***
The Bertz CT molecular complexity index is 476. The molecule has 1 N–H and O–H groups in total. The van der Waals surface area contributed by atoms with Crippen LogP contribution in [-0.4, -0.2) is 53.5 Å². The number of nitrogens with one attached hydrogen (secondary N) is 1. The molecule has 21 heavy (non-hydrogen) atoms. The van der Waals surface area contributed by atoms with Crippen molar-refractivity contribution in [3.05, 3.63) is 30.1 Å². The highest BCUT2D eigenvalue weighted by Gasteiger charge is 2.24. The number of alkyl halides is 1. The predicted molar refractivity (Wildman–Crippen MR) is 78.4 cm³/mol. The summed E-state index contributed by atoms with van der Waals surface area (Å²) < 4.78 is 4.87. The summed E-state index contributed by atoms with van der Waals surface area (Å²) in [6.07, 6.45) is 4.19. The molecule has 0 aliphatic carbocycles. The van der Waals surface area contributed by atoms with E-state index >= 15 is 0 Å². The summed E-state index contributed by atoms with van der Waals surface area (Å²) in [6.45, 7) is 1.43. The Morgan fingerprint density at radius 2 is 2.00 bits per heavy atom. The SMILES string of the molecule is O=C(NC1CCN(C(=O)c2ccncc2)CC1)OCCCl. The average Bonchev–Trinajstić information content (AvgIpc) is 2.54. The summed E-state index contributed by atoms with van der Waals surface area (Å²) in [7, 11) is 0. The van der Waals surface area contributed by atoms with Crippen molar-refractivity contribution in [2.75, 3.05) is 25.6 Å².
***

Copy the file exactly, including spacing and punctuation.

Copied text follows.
The Bertz CT molecular complexity index is 476. The molecule has 1 N–H and O–H groups in total. The van der Waals surface area contributed by atoms with Crippen LogP contribution in [-0.4, -0.2) is 53.5 Å². The number of nitrogens with one attached hydrogen (secondary N) is 1. The molecule has 21 heavy (non-hydrogen) atoms. The van der Waals surface area contributed by atoms with Crippen molar-refractivity contribution in [3.05, 3.63) is 30.1 Å². The highest BCUT2D eigenvalue weighted by Gasteiger charge is 2.24. The number of alkyl halides is 1. The predicted molar refractivity (Wildman–Crippen MR) is 78.4 cm³/mol. The summed E-state index contributed by atoms with van der Waals surface area (Å²) < 4.78 is 4.87. The summed E-state index contributed by atoms with van der Waals surface area (Å²) in [6.07, 6.45) is 4.19. The molecule has 0 aliphatic carbocycles. The van der Waals surface area contributed by atoms with E-state index >= 15 is 0 Å². The summed E-state index contributed by atoms with van der Waals surface area (Å²) in [6.45, 7) is 1.43. The Morgan fingerprint density at radius 2 is 2.00 bits per heavy atom. The SMILES string of the molecule is O=C(NC1CCN(C(=O)c2ccncc2)CC1)OCCCl. The average Bonchev–Trinajstić information content (AvgIpc) is 2.54. The summed E-state index contributed by atoms with van der Waals surface area (Å²) in [7, 11) is 0. The van der Waals surface area contributed by atoms with Crippen molar-refractivity contribution in [2.75, 3.05) is 25.6 Å².